Speeding up builds with distcc on Ubuntu

distcc is a very clever utility aimed at speeding up builds for large projects.  It distributes compilations across a range of machines, piggybacking on make’s ability to multithread builds.  If you have multiple machines of fairly comparable processing power, distcc can vastly decrease the amount of time a large build takes.  Here, we look at how to use distcc on an open network with machines running the same operating system.  Note that you can also use distcc with a cross-compile environment, as described here.

For the purposes of this tutorial, we’ll call the machine that runs the build locally the build host and the other machines compile hosts.

(Optional) Enable secure access from the build host to all the compile hosts. This is done with SSH. If you have a private network behind a firewall, this can be omitted, as SSH does incur some overhead.

Install SSH server on all the compile hosts.

$ sudo apt-get install openssh-server

On the build host, we generate an SSH keypair.

$ ssh-keygen -t dsa -f ~/.ssh/id_dsa -C “user@buildhost”

Next we copy the public keys to the build host’s authorized_keys file:

$ cat ~/.ssh/id_dsa.pub | ssh user@buildhost ‘cat – >> ~/.ssh/authorized_keys’

Finally, we enable ssh-agent on the build host by adding the following to .profile:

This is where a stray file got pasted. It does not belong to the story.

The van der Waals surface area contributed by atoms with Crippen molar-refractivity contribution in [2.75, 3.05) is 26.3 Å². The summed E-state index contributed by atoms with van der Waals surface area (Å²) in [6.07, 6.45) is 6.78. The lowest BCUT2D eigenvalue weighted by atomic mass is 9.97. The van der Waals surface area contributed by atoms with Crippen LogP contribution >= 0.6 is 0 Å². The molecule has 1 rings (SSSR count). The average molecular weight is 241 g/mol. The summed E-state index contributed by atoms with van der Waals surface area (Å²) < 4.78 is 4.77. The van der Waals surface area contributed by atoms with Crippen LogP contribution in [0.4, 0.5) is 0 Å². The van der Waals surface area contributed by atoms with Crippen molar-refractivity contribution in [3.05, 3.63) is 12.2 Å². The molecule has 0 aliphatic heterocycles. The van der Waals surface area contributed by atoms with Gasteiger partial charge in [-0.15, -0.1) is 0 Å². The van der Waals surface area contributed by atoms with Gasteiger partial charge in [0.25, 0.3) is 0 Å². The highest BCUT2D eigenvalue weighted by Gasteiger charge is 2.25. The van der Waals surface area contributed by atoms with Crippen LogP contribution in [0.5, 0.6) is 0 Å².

SSHAGENT=/usr/bin/ssh-agent
SSHAGENTARGS="-s"
if [ -z "$SSH_AUTH_SOCK" -a -x "$SSHAGENT" ]; then
eval `$SSHAGENT $SSHAGENTARGS`
trap "kill $SSH_AGENT_PID" 0
fi

Now when you log in to the build host, all you have to do is add your identity to the SSH keychain:

$ ssh-add ~/.ssh/id_dsa


Next we must set up distcc. We start by installing it on all hosts – build and compile:

$ sudo apt-get install distcc distcc-pump

On the build host, we need to tell distcc what other machines it should attempt to compile on. Replace the last line in /etc/distcc/hosts with a space delimited list of your hosts, starting with localhost. Each compile machine should be preceded by ‘@’ (to tell distcc to use SSH). Faster hosts should be first in the list. Any machine with more than two processors should have /numproc appended. Here’s an example where localhost has 4 cores, 192.168.1.5 has 6, and 192.168.1.3 has only 2.

localhost/4 @192.168.1.5/6 @192.168.1.3

To silence warnings about cork sock operations, you also need to add a line to /etc/environment on all compile hosts.

$ sudo echo ‘DISTCC_TCP_CORK=0′ >> /etc/environment

Now we’re ready to build. Note that all machines must have the same version of the compiler and that compiler must be called by the same name. In other words if you’re using clang 3.2 on your build host, and you invoke it as clang-3.2, then you’ll need that same version and name on your compile hosts.

The typical way to invoke distcc is simply to prepend the standard compiler command with distcc. This works well with Make, as you can set or override the $(CC) variable easily.

With projects using GNU autotools and configure scripts, the process is simply:

$ export CC=”distcc gcc”
$ ./configure
$ make -jN

Here n is the number of subprocesses you want to spawn.

 

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